Group debriefings, when necessary, are supported by CIS peers and a trained counselor. Referrals to a trauma-informed and occupationally appropriate clinical psychologist or trauma/addictions counsellor are also provided as needed (the Peer CIS Management Program uses a network of 73 psychologists and clinical counsellors throughout the province). Confidentiality is an essential component of the program for the employees, peers and the counsellors.

Currently, the Peer CIS Management Program has more than 145 CIS peers and is supported by four leads and six after-hours coordinators for 24/7 coverage. At the time of writing, the program has had approximately 1,400 activations of the CIS support line in 2019. The program has shown a 33 per cent increase in activations each year since inception.

Enhancing resiliency in front-line staff

Besides providing emotional support to paramedics, call-takers and dispatchers who have experienced a critical incident, BCEHS is also taking a proactive approach to helping staff deal with workplace stress and subsequently prevent stress-related psychological problems.

With funds from a WorkSafe BC grant, Peer CIS Management Program manager Marsha McCall and co-investigators Dr. Dan Bilsker, Dr. Merv Gilbert, Dr. Ingrid Sochting and Dr. Lynn Alden conducted research on psychological resilience training. The team wanted to determine if this kind of training could further enhance a person’s ability to cope with highly stressful workplace situations throughout their career by developing their skills to anticipate, manage and recover from those situations.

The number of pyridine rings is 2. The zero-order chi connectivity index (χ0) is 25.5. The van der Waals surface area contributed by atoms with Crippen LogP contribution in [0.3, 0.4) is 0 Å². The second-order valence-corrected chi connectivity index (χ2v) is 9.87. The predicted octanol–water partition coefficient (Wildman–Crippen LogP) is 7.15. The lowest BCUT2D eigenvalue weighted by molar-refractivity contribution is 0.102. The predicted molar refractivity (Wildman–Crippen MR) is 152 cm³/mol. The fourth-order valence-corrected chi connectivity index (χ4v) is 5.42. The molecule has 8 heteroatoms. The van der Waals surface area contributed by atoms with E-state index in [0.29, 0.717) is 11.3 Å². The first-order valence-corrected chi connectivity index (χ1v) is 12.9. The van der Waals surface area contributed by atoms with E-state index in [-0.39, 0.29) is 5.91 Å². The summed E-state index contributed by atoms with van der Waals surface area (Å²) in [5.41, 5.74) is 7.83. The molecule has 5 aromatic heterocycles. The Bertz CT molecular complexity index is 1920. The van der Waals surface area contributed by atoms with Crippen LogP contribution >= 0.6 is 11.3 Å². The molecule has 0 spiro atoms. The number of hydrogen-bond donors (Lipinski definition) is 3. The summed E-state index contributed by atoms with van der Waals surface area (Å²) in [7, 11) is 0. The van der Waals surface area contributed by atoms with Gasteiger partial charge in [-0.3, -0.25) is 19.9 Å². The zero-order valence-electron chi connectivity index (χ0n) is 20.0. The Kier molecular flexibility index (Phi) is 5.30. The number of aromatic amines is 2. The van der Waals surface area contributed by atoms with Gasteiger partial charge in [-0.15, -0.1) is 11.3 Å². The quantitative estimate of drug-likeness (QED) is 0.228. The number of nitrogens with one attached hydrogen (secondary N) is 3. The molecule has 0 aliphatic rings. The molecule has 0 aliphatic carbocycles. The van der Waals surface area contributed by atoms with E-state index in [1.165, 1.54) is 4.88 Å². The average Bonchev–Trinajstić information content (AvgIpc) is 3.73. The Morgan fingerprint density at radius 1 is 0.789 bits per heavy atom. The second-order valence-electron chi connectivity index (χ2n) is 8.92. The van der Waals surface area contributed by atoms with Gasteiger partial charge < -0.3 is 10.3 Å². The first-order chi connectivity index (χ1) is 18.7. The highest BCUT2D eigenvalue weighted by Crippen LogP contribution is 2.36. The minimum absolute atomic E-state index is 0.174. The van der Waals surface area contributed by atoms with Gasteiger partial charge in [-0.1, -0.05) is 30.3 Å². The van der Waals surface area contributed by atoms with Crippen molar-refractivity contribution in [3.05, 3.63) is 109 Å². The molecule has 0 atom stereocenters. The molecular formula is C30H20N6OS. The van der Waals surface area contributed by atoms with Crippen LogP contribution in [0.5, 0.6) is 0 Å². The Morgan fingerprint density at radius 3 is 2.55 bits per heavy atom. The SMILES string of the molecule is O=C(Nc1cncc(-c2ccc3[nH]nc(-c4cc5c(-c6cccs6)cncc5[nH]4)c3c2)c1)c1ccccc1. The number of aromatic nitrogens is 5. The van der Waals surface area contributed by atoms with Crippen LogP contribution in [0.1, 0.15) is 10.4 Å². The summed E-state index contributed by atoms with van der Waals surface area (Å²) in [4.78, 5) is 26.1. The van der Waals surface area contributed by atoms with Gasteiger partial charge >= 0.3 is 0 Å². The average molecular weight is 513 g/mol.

The team surveyed 700 BCEHS paramedics, call takers and dispatchers to learn what coping strategies worked to help maintain their resilience. From the study, the team gained a deeper understanding of what constitutes resilient coping strategies and concluded there are five factors important for all BCEHS staff:

1. Balance: Balancing work and personal involvement, being able to unwind in personal time and let go of work pressures.

2. Self-acceptance: Not being harshly self-critical of one’s performance or personal qualities.

3. Meaningful work: Viewing one’s work as providing a sense of purpose and as compatible with one’s personal strengths and values.

4. Trusted support: Maintaining a supportive social network composed of individuals whom you trust.

5. Physical self-care: protecting one’s own physical health through exercise and fatigue management.

(For more detailed information about the five resilient coping factors, please read the team’s research findings in the February/March 2019 issue of Canadian Paramedicine.)

What’s next

To augment the support provided by the peer team, the Peer CIS Management Program has created orientation materials, an evidence-based psychological resiliency training program, and is currently developing an app with Telus and the BC Ministry of Health (for launch in 2020) to help staff to not only preserve but improve their mental resilience.

“Developing a resiliency program needs to be an evidence-based, thoughtful process,” says Dr. Bilsker. “The program needs to be effective, and it needs to be a part of the culture at BCEHS.”

“Paramedics, call-takers and dispatchers are immensely courageous,” he adds. “They deserve the best possible treatment and outcomes.”

Dr.Dan Bilsker

Dr.Dan Bilsker